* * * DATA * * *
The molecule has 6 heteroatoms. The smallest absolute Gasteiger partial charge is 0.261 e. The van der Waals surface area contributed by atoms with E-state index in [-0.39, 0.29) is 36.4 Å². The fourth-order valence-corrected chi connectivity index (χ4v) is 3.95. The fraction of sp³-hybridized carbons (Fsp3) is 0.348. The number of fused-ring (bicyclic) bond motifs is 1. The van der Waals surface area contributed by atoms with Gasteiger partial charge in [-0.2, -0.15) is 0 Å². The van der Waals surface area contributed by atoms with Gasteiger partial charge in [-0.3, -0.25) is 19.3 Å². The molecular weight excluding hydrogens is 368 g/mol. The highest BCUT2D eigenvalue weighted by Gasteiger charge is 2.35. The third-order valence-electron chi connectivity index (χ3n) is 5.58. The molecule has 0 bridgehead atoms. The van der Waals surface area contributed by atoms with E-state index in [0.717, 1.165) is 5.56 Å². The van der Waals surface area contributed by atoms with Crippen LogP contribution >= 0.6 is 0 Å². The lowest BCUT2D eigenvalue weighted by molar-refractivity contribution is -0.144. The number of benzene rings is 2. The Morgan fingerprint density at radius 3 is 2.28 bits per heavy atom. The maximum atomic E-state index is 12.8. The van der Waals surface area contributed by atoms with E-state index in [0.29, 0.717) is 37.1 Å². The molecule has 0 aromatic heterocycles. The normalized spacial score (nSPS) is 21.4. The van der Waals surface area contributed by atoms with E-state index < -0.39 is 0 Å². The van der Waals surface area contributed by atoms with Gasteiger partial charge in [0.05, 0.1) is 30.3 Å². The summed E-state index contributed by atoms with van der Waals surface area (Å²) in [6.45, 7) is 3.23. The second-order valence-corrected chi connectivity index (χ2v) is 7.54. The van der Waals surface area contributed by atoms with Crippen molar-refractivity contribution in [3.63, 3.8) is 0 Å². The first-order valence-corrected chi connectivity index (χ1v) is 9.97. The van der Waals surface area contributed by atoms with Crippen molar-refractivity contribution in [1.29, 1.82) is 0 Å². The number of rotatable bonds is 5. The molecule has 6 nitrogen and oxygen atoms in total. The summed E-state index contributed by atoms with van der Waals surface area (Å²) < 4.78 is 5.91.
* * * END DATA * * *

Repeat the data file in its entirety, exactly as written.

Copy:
The molecule has 6 heteroatoms. The smallest absolute Gasteiger partial charge is 0.261 e. The van der Waals surface area contributed by atoms with E-state index in [-0.39, 0.29) is 36.4 Å². The fourth-order valence-corrected chi connectivity index (χ4v) is 3.95. The fraction of sp³-hybridized carbons (Fsp3) is 0.348. The number of fused-ring (bicyclic) bond motifs is 1. The van der Waals surface area contributed by atoms with Gasteiger partial charge in [-0.2, -0.15) is 0 Å². The van der Waals surface area contributed by atoms with Gasteiger partial charge in [-0.3, -0.25) is 19.3 Å². The molecular weight excluding hydrogens is 368 g/mol. The highest BCUT2D eigenvalue weighted by Gasteiger charge is 2.35. The third-order valence-electron chi connectivity index (χ3n) is 5.58. The molecule has 0 bridgehead atoms. The van der Waals surface area contributed by atoms with E-state index in [0.717, 1.165) is 5.56 Å². The van der Waals surface area contributed by atoms with Crippen LogP contribution >= 0.6 is 0 Å². The lowest BCUT2D eigenvalue weighted by molar-refractivity contribution is -0.144. The number of benzene rings is 2. The Morgan fingerprint density at radius 3 is 2.28 bits per heavy atom. The maximum atomic E-state index is 12.8. The van der Waals surface area contributed by atoms with E-state index in [0.29, 0.717) is 37.1 Å². The molecule has 0 aromatic heterocycles. The normalized spacial score (nSPS) is 21.4. The van der Waals surface area contributed by atoms with E-state index < -0.39 is 0 Å². The van der Waals surface area contributed by atoms with Gasteiger partial charge in [0.05, 0.1) is 30.3 Å². The summed E-state index contributed by atoms with van der Waals surface area (Å²) in [6.45, 7) is 3.23. The second-order valence-corrected chi connectivity index (χ2v) is 7.54. The van der Waals surface area contributed by atoms with Crippen molar-refractivity contribution in [3.63, 3.8) is 0 Å². The first-order valence-corrected chi connectivity index (χ1v) is 9.97. The van der Waals surface area contributed by atoms with Crippen molar-refractivity contribution in [1.29, 1.82) is 0 Å². The number of rotatable bonds is 5. The molecule has 6 nitrogen and oxygen atoms in total. The summed E-state index contributed by atoms with van der Waals surface area (Å²) < 4.78 is 5.91.